CheckPoint: Court System Structure I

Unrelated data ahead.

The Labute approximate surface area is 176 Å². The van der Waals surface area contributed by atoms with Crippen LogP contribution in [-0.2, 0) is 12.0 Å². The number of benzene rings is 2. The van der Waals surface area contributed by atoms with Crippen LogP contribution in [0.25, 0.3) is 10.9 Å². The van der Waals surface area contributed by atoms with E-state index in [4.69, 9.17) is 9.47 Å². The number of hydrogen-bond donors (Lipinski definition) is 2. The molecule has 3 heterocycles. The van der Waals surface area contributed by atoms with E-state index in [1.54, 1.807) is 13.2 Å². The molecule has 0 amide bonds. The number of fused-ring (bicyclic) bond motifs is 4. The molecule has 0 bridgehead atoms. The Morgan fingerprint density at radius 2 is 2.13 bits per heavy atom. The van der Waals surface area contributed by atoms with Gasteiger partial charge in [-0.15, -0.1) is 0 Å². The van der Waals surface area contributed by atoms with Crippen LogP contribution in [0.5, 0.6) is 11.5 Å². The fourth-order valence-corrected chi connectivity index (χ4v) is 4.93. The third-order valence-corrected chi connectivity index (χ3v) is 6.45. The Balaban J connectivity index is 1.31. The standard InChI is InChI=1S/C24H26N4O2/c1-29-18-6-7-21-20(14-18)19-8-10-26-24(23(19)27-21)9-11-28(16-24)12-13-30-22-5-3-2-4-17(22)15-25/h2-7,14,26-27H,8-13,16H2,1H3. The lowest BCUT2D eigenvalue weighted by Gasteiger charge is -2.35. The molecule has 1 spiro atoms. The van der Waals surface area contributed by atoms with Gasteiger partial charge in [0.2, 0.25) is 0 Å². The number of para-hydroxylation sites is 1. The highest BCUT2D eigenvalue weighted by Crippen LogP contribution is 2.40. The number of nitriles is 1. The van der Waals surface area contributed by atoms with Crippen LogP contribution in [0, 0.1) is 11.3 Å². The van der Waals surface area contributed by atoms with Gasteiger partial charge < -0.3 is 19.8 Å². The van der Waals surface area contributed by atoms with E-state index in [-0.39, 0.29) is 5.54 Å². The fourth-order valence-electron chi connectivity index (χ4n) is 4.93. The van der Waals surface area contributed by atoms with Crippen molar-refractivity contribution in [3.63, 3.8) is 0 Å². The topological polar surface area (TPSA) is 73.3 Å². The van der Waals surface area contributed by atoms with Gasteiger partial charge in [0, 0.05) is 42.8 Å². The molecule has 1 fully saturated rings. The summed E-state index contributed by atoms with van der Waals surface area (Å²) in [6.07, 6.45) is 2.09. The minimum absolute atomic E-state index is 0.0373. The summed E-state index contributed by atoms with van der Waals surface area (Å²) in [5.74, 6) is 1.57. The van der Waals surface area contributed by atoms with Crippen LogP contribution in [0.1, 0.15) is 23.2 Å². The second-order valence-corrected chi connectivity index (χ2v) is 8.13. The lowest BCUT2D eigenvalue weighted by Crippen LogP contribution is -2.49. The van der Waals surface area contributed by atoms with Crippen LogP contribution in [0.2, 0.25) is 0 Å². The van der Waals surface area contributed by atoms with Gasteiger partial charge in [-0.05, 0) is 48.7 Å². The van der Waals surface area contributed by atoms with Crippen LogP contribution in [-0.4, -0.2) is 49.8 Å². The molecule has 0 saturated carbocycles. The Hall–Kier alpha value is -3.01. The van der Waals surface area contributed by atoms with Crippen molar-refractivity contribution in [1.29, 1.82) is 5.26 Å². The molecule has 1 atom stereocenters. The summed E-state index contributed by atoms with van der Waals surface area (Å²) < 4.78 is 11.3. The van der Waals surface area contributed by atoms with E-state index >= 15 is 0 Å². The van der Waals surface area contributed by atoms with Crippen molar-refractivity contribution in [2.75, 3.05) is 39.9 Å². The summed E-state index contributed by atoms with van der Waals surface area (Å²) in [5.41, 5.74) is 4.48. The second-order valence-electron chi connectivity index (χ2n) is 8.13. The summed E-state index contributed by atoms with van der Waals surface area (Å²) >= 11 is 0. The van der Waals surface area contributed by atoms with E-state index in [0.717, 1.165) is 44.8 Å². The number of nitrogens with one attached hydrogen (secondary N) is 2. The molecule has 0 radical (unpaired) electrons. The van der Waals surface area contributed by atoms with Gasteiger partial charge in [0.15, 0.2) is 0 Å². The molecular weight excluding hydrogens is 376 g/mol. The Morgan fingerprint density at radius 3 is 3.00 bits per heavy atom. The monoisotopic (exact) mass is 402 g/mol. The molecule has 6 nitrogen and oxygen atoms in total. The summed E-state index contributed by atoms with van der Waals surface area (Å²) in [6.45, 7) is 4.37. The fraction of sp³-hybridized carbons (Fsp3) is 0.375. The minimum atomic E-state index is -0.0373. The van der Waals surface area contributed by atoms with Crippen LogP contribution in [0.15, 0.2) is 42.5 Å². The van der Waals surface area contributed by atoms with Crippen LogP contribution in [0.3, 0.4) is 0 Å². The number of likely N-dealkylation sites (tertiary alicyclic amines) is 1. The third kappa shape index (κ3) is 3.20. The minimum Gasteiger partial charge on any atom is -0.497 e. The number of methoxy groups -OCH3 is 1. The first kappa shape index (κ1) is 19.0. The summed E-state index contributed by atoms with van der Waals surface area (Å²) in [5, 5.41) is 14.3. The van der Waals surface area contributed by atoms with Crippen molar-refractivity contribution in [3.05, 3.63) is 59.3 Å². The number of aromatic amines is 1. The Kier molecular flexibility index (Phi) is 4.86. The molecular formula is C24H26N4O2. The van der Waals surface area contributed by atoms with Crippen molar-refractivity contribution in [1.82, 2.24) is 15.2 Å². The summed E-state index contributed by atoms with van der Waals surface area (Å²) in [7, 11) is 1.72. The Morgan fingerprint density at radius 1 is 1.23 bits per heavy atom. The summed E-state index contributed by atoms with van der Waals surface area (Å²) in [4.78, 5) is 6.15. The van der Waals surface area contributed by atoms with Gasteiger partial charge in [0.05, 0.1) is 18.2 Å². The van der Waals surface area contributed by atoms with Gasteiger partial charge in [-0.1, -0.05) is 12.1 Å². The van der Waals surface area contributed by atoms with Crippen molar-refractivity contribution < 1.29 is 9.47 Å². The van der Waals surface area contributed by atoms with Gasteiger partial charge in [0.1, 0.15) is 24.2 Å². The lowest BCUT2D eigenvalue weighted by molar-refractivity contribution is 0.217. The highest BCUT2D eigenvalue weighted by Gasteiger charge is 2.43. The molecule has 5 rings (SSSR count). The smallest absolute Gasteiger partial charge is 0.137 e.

The state court system and the federal court system have similar codes of conduct, but they do have their differences. The state court system hears way more cases than the federal courts, and get more personally involved due to the issues being right in their own backyard. The state of California has 58 superior courts (trial courts) which reside in each of the 58 counties. It is here where any, and all, issues pertaining to civil and criminal cases, as well as family, probate, and juvenile cases are heard. This is where the bulk of California’s judiciary justice is served. If a case is appealed it is taken up the ladder to one of California’s six Courts of Appeal. According to courtinfo.ca.gov (2011), “The State legislature divided the state geographically into six appellate districts, each containing a Court of Appeal.” (About California Courts, para. 2). The Supreme Court of California sits at the apex of authority in the state's judicial system (courtinfo.ca.gov, 2011). Cases that have been questioned in the Court of Appeal must be reviewed by the Supreme Court, as well as any case in which a trial court has issued the death penalty. The federal court system has a similar structure to the state court system. The lowest level is the federal district court. The district court hears the civil and criminal cases that pertain to the potential unconstitutionality or impartiality of a specific state court. Federal accusations of fraud and drug crimes can also be seen here. The next level, similar to the state court system, is the U.S. Court of Appeals. This is the intermediary appellate court level where cases that have been appealed are reviewed. Atop this is the United States Supreme Court, the highest form of authority in the country. It is here where few cases are officially sent to trial, but instead cases may be reviewed by one or a group of the justices and sent back down the line.
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